I mentally prepared myself for the worst, offering a few prayers for his sake while simultaneously cringing. The choir continued (and it wasn’t too bad, if I do say so myself), but before I knew it, the stage was empty, and there were only two microphones left—and two people to hold them.
There he was. He and his sister. Looking for all the world like he was going to throw up.
I felt rather ridiculous. Sitting there in the audience, watching a kid I technically didn’t even know—yet I was genuinely panicking for him. As he gripped the microphone with trembling fingers, I quaked for him. As he flinched when the music began, I bit my nails.
And as he began the first line of the song with only a breathy whisper, a bare shadow of a voice, I closed my eyes, heart sinking to the floor beneath me.
Then that boy opened his mouth and sang.
I learned two things that day: Firstly, an INTJ can be moved to tears by things other than fictional characters’ deaths.
And secondly, this: That we, as humans, should never (you got that? NEVER.) underestimate each other. When that guy got up there and sang, I think every heart in the building stopped. I think his did too; the stuttering that I was sure would prove to be an issue simply melted away. The nervousness evaporated. What was left was a performance raw with emotion, something so heartfelt that it brought tears to my eyes. (And my mother’s eyes, too—and she really doesn’t know the kid.) His expressions, his mannerisms, his voice. It was unbelievable, and it was moving.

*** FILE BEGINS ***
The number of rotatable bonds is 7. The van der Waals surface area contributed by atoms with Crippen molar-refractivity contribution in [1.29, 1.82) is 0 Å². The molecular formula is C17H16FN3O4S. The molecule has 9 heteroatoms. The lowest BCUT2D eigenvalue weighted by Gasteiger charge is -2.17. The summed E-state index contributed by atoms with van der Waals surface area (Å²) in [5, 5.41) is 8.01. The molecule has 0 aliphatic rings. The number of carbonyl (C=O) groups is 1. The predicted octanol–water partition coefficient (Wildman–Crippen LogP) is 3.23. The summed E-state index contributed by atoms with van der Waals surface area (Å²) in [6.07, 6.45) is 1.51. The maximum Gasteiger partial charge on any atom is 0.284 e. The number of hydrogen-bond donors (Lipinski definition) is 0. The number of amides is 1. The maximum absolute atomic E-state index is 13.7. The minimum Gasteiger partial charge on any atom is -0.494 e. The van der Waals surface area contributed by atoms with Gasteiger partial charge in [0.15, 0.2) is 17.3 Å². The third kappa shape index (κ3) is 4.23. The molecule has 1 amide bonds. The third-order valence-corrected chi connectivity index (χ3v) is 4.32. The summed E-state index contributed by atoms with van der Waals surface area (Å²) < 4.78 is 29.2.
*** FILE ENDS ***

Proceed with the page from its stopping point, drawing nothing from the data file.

And it made me wonder: How many other people have I underestimated? How many other people have I dismissed in my head, who are really harboring some incredible depth of character, or mind-boggling talent, or earth-shattering intelligence, just waiting to show itself?
And how will I ever know, if I don’t give them a chance?
The Bible says we are fearfully and wonderfully made, people. God has packed so many complexities into humankind, that our surprises have surprises. For us to expect anything less from each other is downright ludicrous.
And you know what? For us to expect anything less of ourselves is ludicrous as well.
I was inspired that night. Inspired by a boy who was shaking, yet got up there and sang anyway. Inspired by the people who didn’t believe he could do it, yet ended up having their socks blown off.
Inspired by the fact that in the midst of something most people would call a disability—a speech impediment—his voice didn’t waver one single time.
It’s inspired me to be fearless. To put myself and the things that I’m passionate about out there, to not be scared of falling flat on my face. To have enough faith in myself and God to keep me standing straight and tall, unafraid of failure and unafraid to keep trying, despite the failure.
Because you never know: One day, you just might surprise yourself.
Also, look at this crazy sunset we saw on the way out.
*wheezes for breath*
Yes, we stopped in the middle of the road to take a picture. It’s a country road, guys. You can do stuff like that on them.